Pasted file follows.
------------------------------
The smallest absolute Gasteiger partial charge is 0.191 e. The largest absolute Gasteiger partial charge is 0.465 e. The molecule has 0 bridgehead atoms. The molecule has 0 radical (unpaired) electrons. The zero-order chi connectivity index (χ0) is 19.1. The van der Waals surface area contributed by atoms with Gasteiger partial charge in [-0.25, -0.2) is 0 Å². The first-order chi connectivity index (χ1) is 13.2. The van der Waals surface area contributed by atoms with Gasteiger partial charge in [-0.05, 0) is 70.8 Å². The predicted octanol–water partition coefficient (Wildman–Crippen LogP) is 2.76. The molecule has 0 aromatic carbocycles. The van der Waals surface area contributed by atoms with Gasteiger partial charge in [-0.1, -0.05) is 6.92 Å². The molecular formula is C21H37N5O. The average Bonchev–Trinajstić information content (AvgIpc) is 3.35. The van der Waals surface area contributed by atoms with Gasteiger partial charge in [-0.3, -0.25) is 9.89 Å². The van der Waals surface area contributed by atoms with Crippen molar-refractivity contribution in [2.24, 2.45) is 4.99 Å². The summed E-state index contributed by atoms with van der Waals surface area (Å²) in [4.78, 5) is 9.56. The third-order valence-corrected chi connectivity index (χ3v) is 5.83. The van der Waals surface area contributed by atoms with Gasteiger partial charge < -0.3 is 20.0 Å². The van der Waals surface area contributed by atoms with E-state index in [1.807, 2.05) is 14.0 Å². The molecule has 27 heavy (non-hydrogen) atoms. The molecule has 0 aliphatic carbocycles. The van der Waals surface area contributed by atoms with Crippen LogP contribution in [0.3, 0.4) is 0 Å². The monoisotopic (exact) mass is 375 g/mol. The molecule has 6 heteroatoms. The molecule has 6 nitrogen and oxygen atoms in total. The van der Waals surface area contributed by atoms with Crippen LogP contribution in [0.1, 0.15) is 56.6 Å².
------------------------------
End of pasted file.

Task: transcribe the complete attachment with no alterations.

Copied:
The smallest absolute Gasteiger partial charge is 0.191 e. The largest absolute Gasteiger partial charge is 0.465 e. The molecule has 0 bridgehead atoms. The molecule has 0 radical (unpaired) electrons. The zero-order chi connectivity index (χ0) is 19.1. The van der Waals surface area contributed by atoms with Gasteiger partial charge in [-0.25, -0.2) is 0 Å². The first-order chi connectivity index (χ1) is 13.2. The van der Waals surface area contributed by atoms with Gasteiger partial charge in [-0.05, 0) is 70.8 Å². The predicted octanol–water partition coefficient (Wildman–Crippen LogP) is 2.76. The molecule has 0 aromatic carbocycles. The van der Waals surface area contributed by atoms with Gasteiger partial charge in [-0.1, -0.05) is 6.92 Å². The molecular formula is C21H37N5O. The average Bonchev–Trinajstić information content (AvgIpc) is 3.35. The van der Waals surface area contributed by atoms with Gasteiger partial charge in [-0.3, -0.25) is 9.89 Å². The van der Waals surface area contributed by atoms with Crippen molar-refractivity contribution in [2.24, 2.45) is 4.99 Å². The summed E-state index contributed by atoms with van der Waals surface area (Å²) in [4.78, 5) is 9.56. The third-order valence-corrected chi connectivity index (χ3v) is 5.83. The van der Waals surface area contributed by atoms with Gasteiger partial charge < -0.3 is 20.0 Å². The van der Waals surface area contributed by atoms with E-state index in [1.807, 2.05) is 14.0 Å². The molecule has 27 heavy (non-hydrogen) atoms. The molecule has 0 aliphatic carbocycles. The van der Waals surface area contributed by atoms with Crippen LogP contribution in [0.3, 0.4) is 0 Å². The monoisotopic (exact) mass is 375 g/mol. The molecule has 6 heteroatoms. The molecule has 6 nitrogen and oxygen atoms in total. The van der Waals surface area contributed by atoms with Crippen LogP contribution in [0.1, 0.15) is 56.6 Å².